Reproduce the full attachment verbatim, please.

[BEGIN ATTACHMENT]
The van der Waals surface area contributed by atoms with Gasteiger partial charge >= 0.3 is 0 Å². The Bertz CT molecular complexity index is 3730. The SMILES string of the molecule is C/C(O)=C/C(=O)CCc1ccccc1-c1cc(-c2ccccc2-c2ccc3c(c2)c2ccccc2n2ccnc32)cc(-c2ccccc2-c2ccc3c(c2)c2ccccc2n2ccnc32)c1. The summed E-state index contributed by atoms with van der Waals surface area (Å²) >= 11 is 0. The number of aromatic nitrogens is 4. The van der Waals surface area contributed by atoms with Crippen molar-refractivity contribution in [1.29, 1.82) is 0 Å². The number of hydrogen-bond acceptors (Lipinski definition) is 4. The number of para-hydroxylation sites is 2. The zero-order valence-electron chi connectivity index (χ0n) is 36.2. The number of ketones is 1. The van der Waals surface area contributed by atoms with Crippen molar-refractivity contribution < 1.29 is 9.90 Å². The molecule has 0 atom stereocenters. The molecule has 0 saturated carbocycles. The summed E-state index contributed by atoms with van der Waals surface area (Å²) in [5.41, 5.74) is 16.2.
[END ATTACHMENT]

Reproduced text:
The van der Waals surface area contributed by atoms with Gasteiger partial charge >= 0.3 is 0 Å². The Bertz CT molecular complexity index is 3730. The SMILES string of the molecule is C/C(O)=C/C(=O)CCc1ccccc1-c1cc(-c2ccccc2-c2ccc3c(c2)c2ccccc2n2ccnc32)cc(-c2ccccc2-c2ccc3c(c2)c2ccccc2n2ccnc32)c1. The summed E-state index contributed by atoms with van der Waals surface area (Å²) >= 11 is 0. The number of aromatic nitrogens is 4. The van der Waals surface area contributed by atoms with Crippen molar-refractivity contribution in [1.29, 1.82) is 0 Å². The number of hydrogen-bond acceptors (Lipinski definition) is 4. The number of para-hydroxylation sites is 2. The zero-order valence-electron chi connectivity index (χ0n) is 36.2. The number of ketones is 1. The van der Waals surface area contributed by atoms with Crippen molar-refractivity contribution < 1.29 is 9.90 Å². The molecule has 0 atom stereocenters. The molecule has 0 saturated carbocycles. The summed E-state index contributed by atoms with van der Waals surface area (Å²) in [5.41, 5.74) is 16.2.